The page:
Because I think one of the biggest challenges that we face at the moment is not health, education, welfare or COVID. The biggest challenge is the inability to have a civil disagreement. And when it comes to taking away people’s platform and saying ‘your words are so hurtful they can’t even be spoken.’ I think that’s a real problem.

One of the requirements for hosting an event is that you have to be present. I was there and I didn’t see people who were hateful. I saw people that had some real concerns. If people are in the camp of ‘I disagree with what Speak Up For Women’ have to say, yeah sure, I don’t agree with everything they say. If people are in the camp of ‘they should not be allowed to have a voice’. Well, guess what? I’m going to give them a voice in Parliament.  

Did you see Speak Up for Women as being a genuine feminist group as opposed to an anti-trans group?

Yeah, that’s right. All of the dealings I’ve had with them that’s been very much the case. I’ve never had them express that to me and I didn’t see them express that at the conference… If I did, I’d be the first to say that’s wrong. 

When we researched Speak Up for Women, I thought it was odd that as a feminist group, there was no mention of being pro-choice or lobbying for gender pay gaps, or any of the other issues that I would expect a feminist group would be interested in. The only things they were lobbying for, was trans-women being excluded. Do you feel you researched them well enough and did you have any concerns that many of the speakers [at the event] had been banned from Twitter?

I disagree with your sanitation check. ‘If you don’t stand up for x or y, I don’t think you’re a legitimate person’. That kind of attitude is part of the problem. Second of all, I’m not here to defend every aspect of every group. I just think that they have the right to be able to speak. So my hosting was not because I wish to support it, it was because I thought it was wrong that people were being silenced from speaking at a public institution, so I gave them an alternative.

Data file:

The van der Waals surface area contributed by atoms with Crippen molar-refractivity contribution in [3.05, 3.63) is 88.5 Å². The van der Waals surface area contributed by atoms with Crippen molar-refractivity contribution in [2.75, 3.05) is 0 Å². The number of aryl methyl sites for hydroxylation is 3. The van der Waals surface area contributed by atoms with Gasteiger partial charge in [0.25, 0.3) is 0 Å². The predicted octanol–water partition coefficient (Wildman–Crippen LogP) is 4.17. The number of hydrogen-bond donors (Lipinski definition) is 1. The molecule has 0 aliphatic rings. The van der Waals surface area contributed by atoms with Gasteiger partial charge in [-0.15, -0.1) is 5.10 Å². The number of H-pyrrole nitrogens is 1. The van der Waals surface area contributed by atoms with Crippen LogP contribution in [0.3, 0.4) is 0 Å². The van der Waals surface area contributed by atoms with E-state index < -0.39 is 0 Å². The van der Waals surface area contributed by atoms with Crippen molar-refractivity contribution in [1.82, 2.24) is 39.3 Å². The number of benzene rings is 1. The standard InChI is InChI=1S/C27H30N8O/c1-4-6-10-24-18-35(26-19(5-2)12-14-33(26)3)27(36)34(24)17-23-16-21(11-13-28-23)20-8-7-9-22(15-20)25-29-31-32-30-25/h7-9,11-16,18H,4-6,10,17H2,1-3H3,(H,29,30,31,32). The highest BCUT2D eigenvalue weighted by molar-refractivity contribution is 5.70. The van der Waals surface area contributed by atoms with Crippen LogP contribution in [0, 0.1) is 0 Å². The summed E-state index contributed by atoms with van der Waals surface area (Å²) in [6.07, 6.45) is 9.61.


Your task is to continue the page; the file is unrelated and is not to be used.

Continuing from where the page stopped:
This is what legitimate debate is about. You can decide what your priorities are. Some people think it’s the gender pay gap and other people think it’s poverty. Just because you do don’t agree with those issues doesn’t mean you’re not allowed to have a view on another one. Ultimately, what you’re trying to tell me is that because they only care about one issue that you disagree with, they’re not a legitimate group. I don’t think that’s a constructive way to engage in public dialogue. 

The point I was trying to make is that Speak Up For Women’s agenda seems to be ‘anti-trans’ as opposed to being particularly-pro anyone else.

I don’t think that there’s really any question of that. They’re not pretending to be about anything other than, they have an issue about the relationship between gender on the one hand and sexuality on the other. I think that’s a legitimate thing to debate and I might add that, ACT has had candidates with kids who are trans, ACT had a candidate who’s subsequently transitioned, so this is not unusual to us. You can actually have the debate without being hateful of the people.